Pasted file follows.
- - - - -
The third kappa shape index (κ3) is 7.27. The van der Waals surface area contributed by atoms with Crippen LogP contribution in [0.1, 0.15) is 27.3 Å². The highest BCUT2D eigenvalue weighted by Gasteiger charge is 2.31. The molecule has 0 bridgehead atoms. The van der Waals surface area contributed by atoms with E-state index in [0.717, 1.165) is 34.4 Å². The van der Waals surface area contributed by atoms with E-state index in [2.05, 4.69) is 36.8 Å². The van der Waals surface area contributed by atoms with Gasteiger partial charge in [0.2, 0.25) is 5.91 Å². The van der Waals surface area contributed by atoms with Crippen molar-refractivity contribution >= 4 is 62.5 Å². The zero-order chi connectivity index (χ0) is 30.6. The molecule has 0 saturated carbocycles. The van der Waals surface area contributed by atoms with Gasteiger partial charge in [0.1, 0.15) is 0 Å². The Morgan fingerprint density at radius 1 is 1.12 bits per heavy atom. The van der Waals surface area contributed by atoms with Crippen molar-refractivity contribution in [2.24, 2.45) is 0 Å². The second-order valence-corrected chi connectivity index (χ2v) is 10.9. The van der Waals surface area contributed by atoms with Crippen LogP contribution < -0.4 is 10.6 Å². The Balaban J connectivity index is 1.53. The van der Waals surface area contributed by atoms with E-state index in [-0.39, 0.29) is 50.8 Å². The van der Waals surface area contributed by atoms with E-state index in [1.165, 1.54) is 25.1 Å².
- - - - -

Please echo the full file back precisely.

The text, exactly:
The third kappa shape index (κ3) is 7.27. The van der Waals surface area contributed by atoms with Crippen LogP contribution in [0.1, 0.15) is 27.3 Å². The highest BCUT2D eigenvalue weighted by Gasteiger charge is 2.31. The molecule has 0 bridgehead atoms. The van der Waals surface area contributed by atoms with E-state index in [0.717, 1.165) is 34.4 Å². The van der Waals surface area contributed by atoms with E-state index in [2.05, 4.69) is 36.8 Å². The van der Waals surface area contributed by atoms with Gasteiger partial charge in [0.2, 0.25) is 5.91 Å². The van der Waals surface area contributed by atoms with Crippen molar-refractivity contribution >= 4 is 62.5 Å². The zero-order chi connectivity index (χ0) is 30.6. The molecule has 0 saturated carbocycles. The van der Waals surface area contributed by atoms with Gasteiger partial charge in [0.1, 0.15) is 0 Å². The Morgan fingerprint density at radius 1 is 1.12 bits per heavy atom. The van der Waals surface area contributed by atoms with Crippen molar-refractivity contribution in [2.24, 2.45) is 0 Å². The second-order valence-corrected chi connectivity index (χ2v) is 10.9. The van der Waals surface area contributed by atoms with Crippen LogP contribution < -0.4 is 10.6 Å². The Balaban J connectivity index is 1.53. The van der Waals surface area contributed by atoms with E-state index in [-0.39, 0.29) is 50.8 Å². The van der Waals surface area contributed by atoms with E-state index in [1.165, 1.54) is 25.1 Å².